Where do the children play? In renovated playgrounds, study says

Playground renovation, as led by community groups, creates neighborhood parks that draw more visitors and encourage more active pursuits than parks with older, worn-out playgrounds, according to a report by University of Illinois at Chicago researchers who studied Chicago parks.

Millard Park - Before & After

Millard Park in Chicago’s Lawndale neighborhood before playlot renovations in 2013 (left) and after renovations in 2014.

“We know that residents of neighborhoods with parks and other recreational facilities are, in general, more physically active than people who live in communities without such resources,” says Sandy Slater, research associate professor of health policy and administration in the UIC School of Public Health and lead author of the study, published in a special supplement of the journal Environment and Behavior sponsored by Active Living Research.

“We wanted to know if changing one park feature – the playground – had an impact on the number of people visiting the parks, and if the way they used the parks and the playground itself changed.” 

Regular physical activity has been linked to lowered risk for obesity, cardiac disease, diabetes and cancer.

“Neighborhoods without places to go to play or exercise are at a significant health disadvantage,” said Slater, who is also a fellow in the UIC Institute for Health Research and Policy. Neighborhoods whose playgrounds are in disrepair face the same disadvantage, she added.

Slater and her colleagues wanted to know whether involving community groups in the playground renovation process – to pick a design, helping to install the playground surface, and maintaining the renovated playground – affected overall use of the entire park.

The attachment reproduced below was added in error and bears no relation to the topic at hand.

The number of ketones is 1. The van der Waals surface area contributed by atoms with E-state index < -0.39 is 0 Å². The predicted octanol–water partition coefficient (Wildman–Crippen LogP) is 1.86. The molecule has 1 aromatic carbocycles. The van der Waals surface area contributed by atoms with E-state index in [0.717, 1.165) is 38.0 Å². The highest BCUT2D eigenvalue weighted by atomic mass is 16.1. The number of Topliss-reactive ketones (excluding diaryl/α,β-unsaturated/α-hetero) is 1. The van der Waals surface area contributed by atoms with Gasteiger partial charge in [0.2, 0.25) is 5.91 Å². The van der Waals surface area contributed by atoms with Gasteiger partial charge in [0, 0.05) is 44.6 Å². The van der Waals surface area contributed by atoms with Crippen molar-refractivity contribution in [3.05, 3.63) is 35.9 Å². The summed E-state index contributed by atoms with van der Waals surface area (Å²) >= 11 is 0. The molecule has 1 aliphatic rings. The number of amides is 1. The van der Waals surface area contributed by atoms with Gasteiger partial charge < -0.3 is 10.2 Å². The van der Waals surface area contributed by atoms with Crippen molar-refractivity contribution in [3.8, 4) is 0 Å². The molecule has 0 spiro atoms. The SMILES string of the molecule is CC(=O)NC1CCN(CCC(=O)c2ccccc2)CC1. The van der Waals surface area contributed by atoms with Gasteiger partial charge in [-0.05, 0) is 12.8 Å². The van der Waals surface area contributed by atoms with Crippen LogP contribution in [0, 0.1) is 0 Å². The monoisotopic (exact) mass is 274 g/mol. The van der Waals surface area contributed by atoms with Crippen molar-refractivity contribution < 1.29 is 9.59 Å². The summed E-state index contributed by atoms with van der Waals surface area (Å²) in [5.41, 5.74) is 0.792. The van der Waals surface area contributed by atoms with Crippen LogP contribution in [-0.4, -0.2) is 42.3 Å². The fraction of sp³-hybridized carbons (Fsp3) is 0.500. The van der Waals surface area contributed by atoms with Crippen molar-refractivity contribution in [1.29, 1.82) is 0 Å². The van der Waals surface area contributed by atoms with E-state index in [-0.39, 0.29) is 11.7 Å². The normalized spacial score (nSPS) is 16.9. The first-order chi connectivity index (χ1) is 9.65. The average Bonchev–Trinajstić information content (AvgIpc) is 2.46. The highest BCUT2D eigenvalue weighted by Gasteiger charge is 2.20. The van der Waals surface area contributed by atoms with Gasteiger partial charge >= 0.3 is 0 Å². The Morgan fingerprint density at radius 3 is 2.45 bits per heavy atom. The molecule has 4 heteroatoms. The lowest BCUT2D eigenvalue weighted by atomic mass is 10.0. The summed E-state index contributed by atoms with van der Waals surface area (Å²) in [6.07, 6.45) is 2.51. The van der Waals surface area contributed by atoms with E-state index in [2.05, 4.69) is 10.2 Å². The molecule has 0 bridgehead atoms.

In the summer and fall of 2013 and 2014, they collected data on 39 Chicago Park District playgrounds before and after renovation under the Chicago Plays! program, a plan to rejuvenate 300 playgrounds across Chicago over five years. Parks were chosen in 33 of Chicago’s 77 neighborhoods.

The researchers also compared observations – over two days, including a weekend and weekday – from 39 “matching” parks with similar but unrefurbished playgrounds. They recorded the number of park users and the level of physical activity the visitors engaged in. They revisited each park a year later, for three days.

In total, 14,586 people were observed – an average of 33 per day at each park. Of those, 15 visitors on average engaged in moderate-to-vigorous activity, while 18 remained sedentary, mostly by sitting.

From one year to the next, parks with renovated playgrounds saw usage increase from an average of 36 visitors per day to 42. Parks whose playgrounds had not been renovated saw visits drop from an average of 29 per day to 27.

Parks with renovated playgrounds also saw a year-to-year increase in visitors pursuing moderate-to-vigorous activity, from an average of 17 active users per day to 25. Active visitors also went up in parks without renovated playgrounds, but only from an average of 12 per day to 15.

“To renovate playgrounds takes significant capital investment,” said Slater. “If we have more evidence that refurbished playgrounds with strong community support see more visitors after renovations, and those visitors are reaping the benefits of increased physical activity, then those dollars are well-spent.”

Slater acknowledged that it’s hard to disentangle the role of community involvement in boosting park utilization from the attraction due to an improved playground itself. But she believes that neighborhoods that are invested in their new parks use them more. She and her team plan to develop a guide to help Chicago’s communities improve their parks.

Oksana Pugach, Tracy Lin and Anita Bontu of the UIC Institute for Health Research and Policy are co-authors on the paper. The research is a project of the Illinois Prevention Research Center, which engages communities to improve health through environmental and policy changes, and is funded through a cooperative agreement from the U.S. Centers for Disease Control and Prevention (U48-DP005010) and administered by the UIC Institute for Health Research and Policy. Other support came from a grant from UIC’s Institute for Policy and Civic Engagement.


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